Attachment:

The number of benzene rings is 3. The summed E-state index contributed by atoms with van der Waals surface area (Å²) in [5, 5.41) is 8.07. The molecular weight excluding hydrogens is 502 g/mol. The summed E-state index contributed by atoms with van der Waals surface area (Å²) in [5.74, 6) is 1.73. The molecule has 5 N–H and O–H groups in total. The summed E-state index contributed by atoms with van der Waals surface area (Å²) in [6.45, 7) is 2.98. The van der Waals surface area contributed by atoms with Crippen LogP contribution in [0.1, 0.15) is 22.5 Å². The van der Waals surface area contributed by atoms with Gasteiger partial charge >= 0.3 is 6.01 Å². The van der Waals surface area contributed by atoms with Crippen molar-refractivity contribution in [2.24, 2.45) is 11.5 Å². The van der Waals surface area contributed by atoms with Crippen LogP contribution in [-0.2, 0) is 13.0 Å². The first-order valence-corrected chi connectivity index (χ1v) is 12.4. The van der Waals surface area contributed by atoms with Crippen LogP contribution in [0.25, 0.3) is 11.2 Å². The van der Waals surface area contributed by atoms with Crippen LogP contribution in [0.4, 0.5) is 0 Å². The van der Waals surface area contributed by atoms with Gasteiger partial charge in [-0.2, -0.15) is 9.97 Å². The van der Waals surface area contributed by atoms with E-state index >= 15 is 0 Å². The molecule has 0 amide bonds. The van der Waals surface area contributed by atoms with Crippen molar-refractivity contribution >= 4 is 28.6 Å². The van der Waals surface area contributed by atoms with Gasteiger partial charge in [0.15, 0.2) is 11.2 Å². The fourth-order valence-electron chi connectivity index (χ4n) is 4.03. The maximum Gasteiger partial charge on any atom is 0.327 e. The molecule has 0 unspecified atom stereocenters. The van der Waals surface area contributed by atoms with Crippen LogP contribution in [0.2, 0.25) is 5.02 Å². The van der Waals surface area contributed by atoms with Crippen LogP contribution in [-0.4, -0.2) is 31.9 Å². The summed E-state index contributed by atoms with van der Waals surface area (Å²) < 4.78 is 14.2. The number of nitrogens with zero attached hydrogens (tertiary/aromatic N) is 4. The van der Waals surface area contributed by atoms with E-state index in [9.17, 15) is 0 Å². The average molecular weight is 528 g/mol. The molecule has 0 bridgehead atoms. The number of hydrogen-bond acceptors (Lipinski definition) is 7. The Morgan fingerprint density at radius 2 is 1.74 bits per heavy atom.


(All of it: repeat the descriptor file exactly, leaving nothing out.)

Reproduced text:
The number of benzene rings is 3. The summed E-state index contributed by atoms with van der Waals surface area (Å²) in [5, 5.41) is 8.07. The molecular weight excluding hydrogens is 502 g/mol. The summed E-state index contributed by atoms with van der Waals surface area (Å²) in [5.74, 6) is 1.73. The molecule has 5 N–H and O–H groups in total. The summed E-state index contributed by atoms with van der Waals surface area (Å²) in [6.45, 7) is 2.98. The van der Waals surface area contributed by atoms with Crippen LogP contribution in [0.1, 0.15) is 22.5 Å². The van der Waals surface area contributed by atoms with Gasteiger partial charge >= 0.3 is 6.01 Å². The van der Waals surface area contributed by atoms with Crippen molar-refractivity contribution in [2.24, 2.45) is 11.5 Å². The van der Waals surface area contributed by atoms with Crippen LogP contribution in [-0.2, 0) is 13.0 Å². The first-order valence-corrected chi connectivity index (χ1v) is 12.4. The van der Waals surface area contributed by atoms with Crippen LogP contribution in [0.25, 0.3) is 11.2 Å². The van der Waals surface area contributed by atoms with Crippen LogP contribution in [0.4, 0.5) is 0 Å². The van der Waals surface area contributed by atoms with Gasteiger partial charge in [-0.2, -0.15) is 9.97 Å². The van der Waals surface area contributed by atoms with E-state index >= 15 is 0 Å². The molecule has 0 amide bonds. The van der Waals surface area contributed by atoms with Crippen molar-refractivity contribution >= 4 is 28.6 Å². The van der Waals surface area contributed by atoms with Gasteiger partial charge in [0.15, 0.2) is 11.2 Å². The fourth-order valence-electron chi connectivity index (χ4n) is 4.03. The maximum Gasteiger partial charge on any atom is 0.327 e. The molecule has 0 unspecified atom stereocenters. The van der Waals surface area contributed by atoms with Crippen LogP contribution in [0.2, 0.25) is 5.02 Å². The van der Waals surface area contributed by atoms with Crippen LogP contribution in [-0.4, -0.2) is 31.9 Å². The summed E-state index contributed by atoms with van der Waals surface area (Å²) < 4.78 is 14.2. The number of nitrogens with zero attached hydrogens (tertiary/aromatic N) is 4. The van der Waals surface area contributed by atoms with E-state index in [9.17, 15) is 0 Å². The average molecular weight is 528 g/mol. The molecule has 0 bridgehead atoms. The number of hydrogen-bond acceptors (Lipinski definition) is 7. The Morgan fingerprint density at radius 2 is 1.74 bits per heavy atom.